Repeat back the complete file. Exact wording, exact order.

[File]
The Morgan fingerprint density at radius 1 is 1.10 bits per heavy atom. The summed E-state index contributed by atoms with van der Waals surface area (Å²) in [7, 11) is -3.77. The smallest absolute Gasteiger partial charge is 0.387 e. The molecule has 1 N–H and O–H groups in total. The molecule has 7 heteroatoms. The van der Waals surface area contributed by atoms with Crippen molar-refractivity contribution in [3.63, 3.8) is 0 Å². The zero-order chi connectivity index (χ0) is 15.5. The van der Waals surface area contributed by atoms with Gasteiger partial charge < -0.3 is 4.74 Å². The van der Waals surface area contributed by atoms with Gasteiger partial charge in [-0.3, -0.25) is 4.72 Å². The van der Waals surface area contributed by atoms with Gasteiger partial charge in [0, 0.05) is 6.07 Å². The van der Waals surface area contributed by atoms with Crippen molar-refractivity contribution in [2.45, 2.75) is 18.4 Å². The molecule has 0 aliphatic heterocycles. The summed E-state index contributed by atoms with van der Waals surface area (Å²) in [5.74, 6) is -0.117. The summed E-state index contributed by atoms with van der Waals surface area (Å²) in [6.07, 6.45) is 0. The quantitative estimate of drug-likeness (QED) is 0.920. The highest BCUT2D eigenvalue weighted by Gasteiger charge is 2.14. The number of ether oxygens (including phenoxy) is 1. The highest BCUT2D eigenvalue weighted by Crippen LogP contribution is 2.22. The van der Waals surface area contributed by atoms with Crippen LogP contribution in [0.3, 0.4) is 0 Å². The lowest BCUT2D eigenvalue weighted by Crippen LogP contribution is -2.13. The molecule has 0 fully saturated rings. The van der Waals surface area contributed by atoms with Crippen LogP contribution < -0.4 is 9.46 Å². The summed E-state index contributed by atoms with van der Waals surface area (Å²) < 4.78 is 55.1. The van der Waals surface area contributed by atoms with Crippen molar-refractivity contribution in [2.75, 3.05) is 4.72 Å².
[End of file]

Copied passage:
The Morgan fingerprint density at radius 1 is 1.10 bits per heavy atom. The summed E-state index contributed by atoms with van der Waals surface area (Å²) in [7, 11) is -3.77. The smallest absolute Gasteiger partial charge is 0.387 e. The molecule has 1 N–H and O–H groups in total. The molecule has 7 heteroatoms. The van der Waals surface area contributed by atoms with Crippen molar-refractivity contribution in [3.63, 3.8) is 0 Å². The zero-order chi connectivity index (χ0) is 15.5. The van der Waals surface area contributed by atoms with Gasteiger partial charge < -0.3 is 4.74 Å². The van der Waals surface area contributed by atoms with Gasteiger partial charge in [-0.3, -0.25) is 4.72 Å². The van der Waals surface area contributed by atoms with Gasteiger partial charge in [0, 0.05) is 6.07 Å². The van der Waals surface area contributed by atoms with Crippen molar-refractivity contribution in [2.45, 2.75) is 18.4 Å². The molecule has 0 aliphatic heterocycles. The summed E-state index contributed by atoms with van der Waals surface area (Å²) in [5.74, 6) is -0.117. The summed E-state index contributed by atoms with van der Waals surface area (Å²) in [6.07, 6.45) is 0. The quantitative estimate of drug-likeness (QED) is 0.920. The highest BCUT2D eigenvalue weighted by Gasteiger charge is 2.14. The number of ether oxygens (including phenoxy) is 1. The highest BCUT2D eigenvalue weighted by Crippen LogP contribution is 2.22. The van der Waals surface area contributed by atoms with Crippen LogP contribution in [0.3, 0.4) is 0 Å². The lowest BCUT2D eigenvalue weighted by Crippen LogP contribution is -2.13. The molecule has 0 fully saturated rings. The van der Waals surface area contributed by atoms with Crippen LogP contribution < -0.4 is 9.46 Å². The summed E-state index contributed by atoms with van der Waals surface area (Å²) < 4.78 is 55.1. The van der Waals surface area contributed by atoms with Crippen molar-refractivity contribution in [2.75, 3.05) is 4.72 Å².